However, nothing seems to make that argument more plausible once one starts to devise the measures and changes that gatekeepers are compelled to comply with if they wish to be found compliant with the DMA. This point was already formulated in the context of the data-related provisions contained under the regulatory instrument (for a review of the fourth workshop held by the Commission on this particular topic, see here). For instance, even if Article 5(2) prohibiting the processing, cross-using and combining of data across core platform services (CPS) is systematically placed under the scope of Article 5, it is not an easy provision to implement in reality. Thus, one would imagine that ‘informal’ specification procedures are already taking place between the gatekeepers and Commission in concretising whether particular measures would satisfy the requirements established by the obligations set out in Article 5. No implementing acts will be issued by the Commission as a result, but it is, without doubt, assumed that some of the obligations under Article 5 are not immediately translatable into the business models of the gatekeepers.
Despite the artificial categorisation of the articles in this way by Article 8, the timeframe established for compliance with the DMA once a gatekeeper is designated seems to point to the contrary, too. The gatekeeper shall comply with the obligations laid down in Articles 5, 6 and 7 within 6 months after a CPS has been listed in the designation decision (Article 3(10) of the DMA), even though particular obligations set out in Article 7 delay compliance further on in time. If one were to assume that the specification procedure would play a relevant role in attaining effective compliance and, thus, determine each of the provisions’ distinct nature, then they would have been provided with a different timeframe of expected compliance directly by the legislator. This is not the case, in spite of the fact that the implementing acts deriving from the triggering of the specification procedure will be delayed for 6 months after the opening of proceedings (once the EC decides to accept or refuse the reasoned request), even though it is yet unclear whether the triggering of the specification procedure will produce a suspensory effect on expected compliance with the particular obligation.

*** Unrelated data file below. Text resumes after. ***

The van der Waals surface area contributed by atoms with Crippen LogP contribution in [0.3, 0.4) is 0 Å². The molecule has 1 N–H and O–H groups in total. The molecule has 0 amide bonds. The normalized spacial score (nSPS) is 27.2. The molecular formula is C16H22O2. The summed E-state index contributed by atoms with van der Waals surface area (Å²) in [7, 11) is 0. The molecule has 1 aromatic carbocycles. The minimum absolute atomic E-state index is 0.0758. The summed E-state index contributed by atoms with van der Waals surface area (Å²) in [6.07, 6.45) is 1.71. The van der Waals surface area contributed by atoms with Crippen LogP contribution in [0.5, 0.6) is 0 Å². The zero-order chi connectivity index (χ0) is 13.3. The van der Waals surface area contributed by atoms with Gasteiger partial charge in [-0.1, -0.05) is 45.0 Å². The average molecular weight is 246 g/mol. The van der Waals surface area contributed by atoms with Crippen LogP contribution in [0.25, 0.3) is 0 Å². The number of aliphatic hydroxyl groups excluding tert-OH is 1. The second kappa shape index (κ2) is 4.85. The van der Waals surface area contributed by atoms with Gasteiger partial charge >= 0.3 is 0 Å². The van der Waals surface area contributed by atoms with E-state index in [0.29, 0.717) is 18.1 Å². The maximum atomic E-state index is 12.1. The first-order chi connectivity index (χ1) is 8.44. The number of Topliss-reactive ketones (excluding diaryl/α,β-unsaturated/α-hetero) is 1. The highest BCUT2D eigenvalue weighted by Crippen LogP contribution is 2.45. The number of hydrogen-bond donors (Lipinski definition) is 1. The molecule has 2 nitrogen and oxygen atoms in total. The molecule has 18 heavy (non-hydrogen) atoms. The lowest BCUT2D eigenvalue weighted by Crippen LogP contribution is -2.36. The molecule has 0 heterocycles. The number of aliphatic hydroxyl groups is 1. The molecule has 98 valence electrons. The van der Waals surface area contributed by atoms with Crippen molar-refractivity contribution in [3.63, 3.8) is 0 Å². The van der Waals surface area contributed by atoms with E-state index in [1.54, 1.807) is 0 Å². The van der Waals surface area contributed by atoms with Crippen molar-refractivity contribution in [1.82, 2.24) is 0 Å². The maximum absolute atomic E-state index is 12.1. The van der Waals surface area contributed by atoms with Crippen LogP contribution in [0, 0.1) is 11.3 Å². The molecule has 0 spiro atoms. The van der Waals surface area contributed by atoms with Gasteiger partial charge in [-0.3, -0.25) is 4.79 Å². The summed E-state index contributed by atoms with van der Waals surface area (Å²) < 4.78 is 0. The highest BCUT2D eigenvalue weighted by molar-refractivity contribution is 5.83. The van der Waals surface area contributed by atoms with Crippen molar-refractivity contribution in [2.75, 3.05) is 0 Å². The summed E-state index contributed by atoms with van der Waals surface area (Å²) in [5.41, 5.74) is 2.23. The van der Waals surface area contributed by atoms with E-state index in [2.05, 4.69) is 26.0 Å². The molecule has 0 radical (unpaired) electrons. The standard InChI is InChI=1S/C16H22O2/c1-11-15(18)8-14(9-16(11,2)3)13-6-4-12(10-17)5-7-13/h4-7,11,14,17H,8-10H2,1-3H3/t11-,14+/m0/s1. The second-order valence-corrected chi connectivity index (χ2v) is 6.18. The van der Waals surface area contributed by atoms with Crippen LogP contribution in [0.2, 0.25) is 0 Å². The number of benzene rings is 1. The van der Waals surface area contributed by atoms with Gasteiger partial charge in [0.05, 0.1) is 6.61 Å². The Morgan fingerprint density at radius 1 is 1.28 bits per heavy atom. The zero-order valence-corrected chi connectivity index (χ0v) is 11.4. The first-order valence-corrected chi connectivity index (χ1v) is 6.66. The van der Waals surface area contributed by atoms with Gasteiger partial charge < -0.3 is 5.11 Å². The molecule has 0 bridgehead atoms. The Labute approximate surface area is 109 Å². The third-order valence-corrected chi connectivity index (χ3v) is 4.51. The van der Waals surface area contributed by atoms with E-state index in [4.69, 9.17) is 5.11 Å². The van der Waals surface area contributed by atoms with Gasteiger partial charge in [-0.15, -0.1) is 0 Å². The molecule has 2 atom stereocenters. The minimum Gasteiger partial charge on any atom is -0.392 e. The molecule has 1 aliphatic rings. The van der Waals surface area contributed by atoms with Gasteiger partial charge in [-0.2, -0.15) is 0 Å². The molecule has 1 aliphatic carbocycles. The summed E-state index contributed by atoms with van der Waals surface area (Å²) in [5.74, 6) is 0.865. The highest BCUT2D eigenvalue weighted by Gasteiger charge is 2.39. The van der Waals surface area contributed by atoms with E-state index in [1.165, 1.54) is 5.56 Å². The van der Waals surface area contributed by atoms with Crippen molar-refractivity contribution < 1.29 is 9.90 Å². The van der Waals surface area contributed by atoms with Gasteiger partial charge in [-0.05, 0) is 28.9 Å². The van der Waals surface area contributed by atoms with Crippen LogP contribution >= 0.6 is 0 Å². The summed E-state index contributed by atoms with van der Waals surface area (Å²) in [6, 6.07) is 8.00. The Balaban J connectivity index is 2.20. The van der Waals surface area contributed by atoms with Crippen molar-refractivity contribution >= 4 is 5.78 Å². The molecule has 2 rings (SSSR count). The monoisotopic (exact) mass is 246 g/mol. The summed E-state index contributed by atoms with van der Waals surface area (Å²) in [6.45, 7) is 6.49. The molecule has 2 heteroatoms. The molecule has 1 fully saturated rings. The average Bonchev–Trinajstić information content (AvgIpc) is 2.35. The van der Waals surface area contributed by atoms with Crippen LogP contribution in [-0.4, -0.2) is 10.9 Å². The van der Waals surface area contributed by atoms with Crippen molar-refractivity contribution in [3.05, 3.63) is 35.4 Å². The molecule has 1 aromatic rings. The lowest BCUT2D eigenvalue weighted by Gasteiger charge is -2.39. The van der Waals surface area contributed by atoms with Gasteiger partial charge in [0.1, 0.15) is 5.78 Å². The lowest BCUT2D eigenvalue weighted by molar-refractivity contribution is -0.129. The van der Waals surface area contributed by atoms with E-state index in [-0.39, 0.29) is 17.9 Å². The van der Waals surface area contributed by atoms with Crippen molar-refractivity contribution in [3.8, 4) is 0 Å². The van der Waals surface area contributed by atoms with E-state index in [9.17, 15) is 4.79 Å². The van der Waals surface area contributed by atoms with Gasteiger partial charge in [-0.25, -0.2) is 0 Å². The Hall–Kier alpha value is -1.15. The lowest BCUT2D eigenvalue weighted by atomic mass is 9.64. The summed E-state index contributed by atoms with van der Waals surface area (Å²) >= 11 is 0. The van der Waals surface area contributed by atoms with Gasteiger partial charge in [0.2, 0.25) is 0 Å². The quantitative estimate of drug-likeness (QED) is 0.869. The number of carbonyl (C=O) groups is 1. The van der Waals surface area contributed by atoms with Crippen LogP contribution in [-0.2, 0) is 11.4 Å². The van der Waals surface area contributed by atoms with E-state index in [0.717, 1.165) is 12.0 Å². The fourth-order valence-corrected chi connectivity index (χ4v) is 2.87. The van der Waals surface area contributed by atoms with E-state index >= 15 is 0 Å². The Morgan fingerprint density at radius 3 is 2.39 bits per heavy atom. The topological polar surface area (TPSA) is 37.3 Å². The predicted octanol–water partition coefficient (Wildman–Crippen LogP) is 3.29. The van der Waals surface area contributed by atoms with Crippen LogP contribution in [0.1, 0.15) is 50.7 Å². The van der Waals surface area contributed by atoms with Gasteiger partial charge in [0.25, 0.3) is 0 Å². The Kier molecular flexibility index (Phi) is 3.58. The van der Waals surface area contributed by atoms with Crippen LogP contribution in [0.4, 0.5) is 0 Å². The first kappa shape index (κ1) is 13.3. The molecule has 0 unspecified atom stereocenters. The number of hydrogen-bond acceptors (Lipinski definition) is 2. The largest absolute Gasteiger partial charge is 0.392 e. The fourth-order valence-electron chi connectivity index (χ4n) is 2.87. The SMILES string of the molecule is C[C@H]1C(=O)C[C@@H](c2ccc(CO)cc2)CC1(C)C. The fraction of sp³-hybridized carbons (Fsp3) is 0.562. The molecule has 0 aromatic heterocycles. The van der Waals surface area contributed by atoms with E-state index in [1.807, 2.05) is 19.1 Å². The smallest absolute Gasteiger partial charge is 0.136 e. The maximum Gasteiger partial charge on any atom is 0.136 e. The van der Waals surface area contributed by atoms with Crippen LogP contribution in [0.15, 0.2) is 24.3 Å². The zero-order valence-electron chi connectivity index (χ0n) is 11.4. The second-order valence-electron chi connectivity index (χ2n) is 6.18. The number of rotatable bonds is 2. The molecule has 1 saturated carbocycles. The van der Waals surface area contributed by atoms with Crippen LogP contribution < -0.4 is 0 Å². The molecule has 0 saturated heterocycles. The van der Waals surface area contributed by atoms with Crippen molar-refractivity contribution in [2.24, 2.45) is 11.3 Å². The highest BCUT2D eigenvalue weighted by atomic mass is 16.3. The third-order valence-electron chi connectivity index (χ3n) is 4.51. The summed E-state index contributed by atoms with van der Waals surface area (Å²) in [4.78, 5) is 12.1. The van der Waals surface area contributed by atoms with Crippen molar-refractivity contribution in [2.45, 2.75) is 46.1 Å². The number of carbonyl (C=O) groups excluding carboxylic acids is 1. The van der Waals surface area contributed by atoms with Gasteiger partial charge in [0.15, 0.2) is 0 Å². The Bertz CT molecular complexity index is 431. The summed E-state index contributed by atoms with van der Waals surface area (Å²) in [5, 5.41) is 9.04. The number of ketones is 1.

A comedy of objectives: contestability, fairness and the objectives pursued by the DMA’s obligations
The Template requires that the gatekeeper brings forward upfront the “issue or question the undertaking would like to address during the specification process” (Section 2.1.2 of the Template). Contrary to the nature of Article 8(3) of the DMA, the Template does not necessarily involve an iterative process between the gatekeeper and the Commission to determine whether the measures are effective in achieving the objectives of the relevant obligation that is concerned.
Instead, the Template poses the process in a completely different light: that of the gatekeeper taking issue with a particular measure as a consequence of its doubts in relation to how to carve effective compliance with the DMA. This move on the side of the European Commission opens up the scope of the specification process. It is no longer a space of discussion and regulatory dialogue relating to concrete measures and ways to implement one of the regulatory instrument’s provisions. Rather, it is an opportunity open to the gatekeeper to stall compliance on the grounds of its looming doubts about the regulatory instrument in itself, its broader objectives and its benchmarks.
It is clear that the DMA cannot be framed exclusively under the lens of contestability and fairness to seek compliance on the side of the gatekeeper. Two levels of objectives co-exist within the regulatory framework: the objectives of the wider DMA and the objectives that are pursued per obligation (I present this same argument in a recent paper available here). This same idea is implicitly recognised in Article 8(1) establishing that “the measures implemented by the gatekeeper to ensure compliance with those Articles shall be effective in achieving the objectives of this Regulation and of the relevant obligation“. Pursuant to the specification process the gatekeepers could, theoretically, pose the issues/questions that they have over the wider objectives of the DMA (i.e., contestability and fairness) and how to interpret them and how to descend them into reality in the context of the particular provisions under Articles 6 and 7. By this same means, the gatekeeper could also enquire the Commission directly about the concrete objective that is pursued per obligation (if it is unclear from the regulatory’s text) and how that objective should be reconciled with the wider objectives of the regulatory instruments -which should be at the top of the EC’s list in monitoring effective enforcement altogether.
Against this background, although short, the Template on the reasoned request that gatekeepers may formulate under Article 8(3) expands the procedure’s scope that may trump the first wave of expected compliance set out by the Commission on the 7th of March 2024.
Suspension and exemption: not the same, but yet similar templates